Q: Why does the United States have an Electoral College when it would be so easy to directly elect a president, as we do for all the other political offices?
A: When U.S. citizens go to the polls to “elect” a president, they are in fact voting for a particular slate of electors. In every state but Maine and Nebraska, the candidate who wins the most votes (that is, a plurality) in the state receives all of the state’s electoral votes. The number of electors in each state is the sum of its U.S. senators and its U.S. representatives. (The District of Columbia has three electoral votes, which is the number of senators and representatives it would have if it were permitted representation in Congress.) The electors meet in their respective states 41 days after the popular election. There, they cast a ballot for president and a second for vice president. A candidate must receive a majority of electoral votes to be elected president.
The reason that the Constitution calls for this extra layer, rather than just providing for the direct election of the president, is that most of the nation’s founders were actually rather afraid of democracy. James Madison worried about what he called “factions,” which he defined as groups of citizens who have a common interest in some proposal that would either violate the rights of other citizens or would harm the nation as a whole. Madison’s fear — which Alexis de Tocqueville later dubbed “the tyranny of the majority” — was that a faction could grow to encompass more than 50% of the population, at which point it could “sacrifice to its ruling passion or interest both the public good and the rights of other citizens.” Madison has a solution for tyranny of the majority: “A republic, by which I mean a government in which the scheme of representation takes place, opens a different prospect, and promises the cure for which we are seeking.”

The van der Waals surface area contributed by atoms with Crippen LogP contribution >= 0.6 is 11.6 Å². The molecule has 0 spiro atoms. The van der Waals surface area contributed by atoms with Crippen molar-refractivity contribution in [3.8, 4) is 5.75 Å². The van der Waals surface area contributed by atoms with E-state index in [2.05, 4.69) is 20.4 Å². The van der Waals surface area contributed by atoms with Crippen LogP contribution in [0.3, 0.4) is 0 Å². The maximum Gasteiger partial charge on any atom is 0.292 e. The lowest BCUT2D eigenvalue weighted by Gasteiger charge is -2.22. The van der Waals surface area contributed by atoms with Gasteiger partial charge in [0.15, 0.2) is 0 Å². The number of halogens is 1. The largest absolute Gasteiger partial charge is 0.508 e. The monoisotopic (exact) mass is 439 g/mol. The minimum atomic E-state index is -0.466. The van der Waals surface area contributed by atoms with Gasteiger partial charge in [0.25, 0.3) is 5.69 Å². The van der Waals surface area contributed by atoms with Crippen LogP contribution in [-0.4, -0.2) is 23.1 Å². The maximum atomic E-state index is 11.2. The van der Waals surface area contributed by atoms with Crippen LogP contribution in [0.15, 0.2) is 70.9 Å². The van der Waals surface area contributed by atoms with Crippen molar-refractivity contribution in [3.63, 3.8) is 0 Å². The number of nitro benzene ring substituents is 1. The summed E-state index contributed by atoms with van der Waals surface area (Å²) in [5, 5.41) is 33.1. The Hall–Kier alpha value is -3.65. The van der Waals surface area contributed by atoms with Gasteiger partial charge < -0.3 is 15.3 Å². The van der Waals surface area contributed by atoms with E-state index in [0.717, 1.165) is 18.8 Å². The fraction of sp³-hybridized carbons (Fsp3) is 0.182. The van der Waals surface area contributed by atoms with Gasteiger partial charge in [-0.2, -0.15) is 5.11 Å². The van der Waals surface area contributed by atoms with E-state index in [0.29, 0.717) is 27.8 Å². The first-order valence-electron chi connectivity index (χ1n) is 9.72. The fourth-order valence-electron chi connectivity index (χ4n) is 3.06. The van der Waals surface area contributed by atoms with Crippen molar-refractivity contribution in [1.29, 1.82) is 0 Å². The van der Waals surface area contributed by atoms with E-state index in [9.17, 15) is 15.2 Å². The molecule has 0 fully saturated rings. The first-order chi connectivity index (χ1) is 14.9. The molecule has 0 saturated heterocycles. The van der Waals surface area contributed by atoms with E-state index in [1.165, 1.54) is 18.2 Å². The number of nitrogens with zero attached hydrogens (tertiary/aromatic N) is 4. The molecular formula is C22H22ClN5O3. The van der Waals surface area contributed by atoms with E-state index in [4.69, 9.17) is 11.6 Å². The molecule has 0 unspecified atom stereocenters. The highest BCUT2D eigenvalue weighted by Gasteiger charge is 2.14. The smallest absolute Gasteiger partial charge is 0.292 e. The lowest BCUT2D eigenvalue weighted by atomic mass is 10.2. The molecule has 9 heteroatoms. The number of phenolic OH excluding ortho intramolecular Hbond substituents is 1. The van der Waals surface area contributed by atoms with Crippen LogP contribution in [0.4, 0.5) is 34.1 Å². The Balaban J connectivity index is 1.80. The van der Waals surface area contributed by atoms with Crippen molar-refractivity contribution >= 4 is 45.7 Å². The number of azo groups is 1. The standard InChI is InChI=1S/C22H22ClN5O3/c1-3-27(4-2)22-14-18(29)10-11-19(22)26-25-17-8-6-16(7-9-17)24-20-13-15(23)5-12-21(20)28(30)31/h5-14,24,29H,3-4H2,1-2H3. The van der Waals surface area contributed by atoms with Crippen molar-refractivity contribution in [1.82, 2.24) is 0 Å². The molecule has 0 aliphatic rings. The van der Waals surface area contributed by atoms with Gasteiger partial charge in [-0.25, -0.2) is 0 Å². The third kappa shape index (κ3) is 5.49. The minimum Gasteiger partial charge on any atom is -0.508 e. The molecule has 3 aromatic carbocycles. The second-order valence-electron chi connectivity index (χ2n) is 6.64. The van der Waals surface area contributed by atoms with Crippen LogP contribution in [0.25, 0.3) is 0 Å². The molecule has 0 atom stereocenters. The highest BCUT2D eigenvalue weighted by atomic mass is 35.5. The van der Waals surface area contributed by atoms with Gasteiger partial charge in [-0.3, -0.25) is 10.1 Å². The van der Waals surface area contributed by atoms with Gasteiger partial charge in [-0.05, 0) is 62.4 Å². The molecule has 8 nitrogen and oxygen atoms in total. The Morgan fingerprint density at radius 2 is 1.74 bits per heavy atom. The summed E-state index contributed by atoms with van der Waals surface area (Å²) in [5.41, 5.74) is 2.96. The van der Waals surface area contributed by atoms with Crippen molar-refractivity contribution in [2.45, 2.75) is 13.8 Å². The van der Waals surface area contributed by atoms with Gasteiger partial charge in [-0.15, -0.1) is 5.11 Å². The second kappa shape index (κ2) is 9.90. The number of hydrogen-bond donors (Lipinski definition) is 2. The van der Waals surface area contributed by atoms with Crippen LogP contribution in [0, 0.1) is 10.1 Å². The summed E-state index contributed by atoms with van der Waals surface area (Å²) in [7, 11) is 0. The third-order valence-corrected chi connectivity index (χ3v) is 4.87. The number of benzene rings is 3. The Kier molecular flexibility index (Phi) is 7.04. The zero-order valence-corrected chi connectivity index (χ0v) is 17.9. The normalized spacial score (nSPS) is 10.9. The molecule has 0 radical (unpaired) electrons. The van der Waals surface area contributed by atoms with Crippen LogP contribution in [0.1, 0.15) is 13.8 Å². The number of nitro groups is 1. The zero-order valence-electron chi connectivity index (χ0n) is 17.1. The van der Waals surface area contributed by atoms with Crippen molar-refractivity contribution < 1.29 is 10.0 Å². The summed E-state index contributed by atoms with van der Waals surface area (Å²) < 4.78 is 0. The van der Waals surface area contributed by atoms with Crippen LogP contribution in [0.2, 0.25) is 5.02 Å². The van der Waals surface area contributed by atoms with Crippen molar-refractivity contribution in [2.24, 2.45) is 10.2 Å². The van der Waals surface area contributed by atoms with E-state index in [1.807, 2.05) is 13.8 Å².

As Alexander Hamilton writes in “The Federalist Papers,” the Constitution is designed to ensure “that the office of President will never fall to the lot of any man who is not in an eminent degree endowed with the requisite qualifications.” The point of the Electoral College is to preserve “the sense of the people,” while at the same time ensuring that a president is chosen “by men most capable of analyzing the qualities adapted to the station, and acting under circumstances favorable to deliberation, and to a judicious combination of all the reasons and inducements which were proper to govern their choice.”
In modern practice, the Electoral College is mostly a formality. Most electors are loyal members of the party that has selected them, and in 26 states, plus Washington, D.C., electors are bound by laws or party pledges to vote in accord with the popular vote. Although an elector could, in principle, change his or her vote (and a few actually have over the years), doing so is rare.
As the 2000 election reminded us, the Electoral College does make it possible for a candidate to win the popular vote and still not become president. But that is less a product of the Electoral College and more a product of the way states apportion electors. In every state but Maine and Nebraska, electors are awarded on a winner-take-all basis. So if a candidate wins a state by even a narrow margin, he or she wins all of the state’s electoral votes. The winner-take-all system is not federally mandated; states are free to allocate their electoral votes as they wish.
The Electoral College was not the only Constitutional limitation on direct democracy, though we have discarded most of those limitations. Senators were initially to be appointed by state legislatures, and states were permitted to ban women from voting entirely. Slaves got an even worse deal, as a slave officially was counted as just three-fifths of a person. The 14th Amendment abolished the three-fifths rule and granted (male) former slaves the right to vote. The 17th Amendment made senators subject to direct election, and the 19th Amendment gave women the right to vote.
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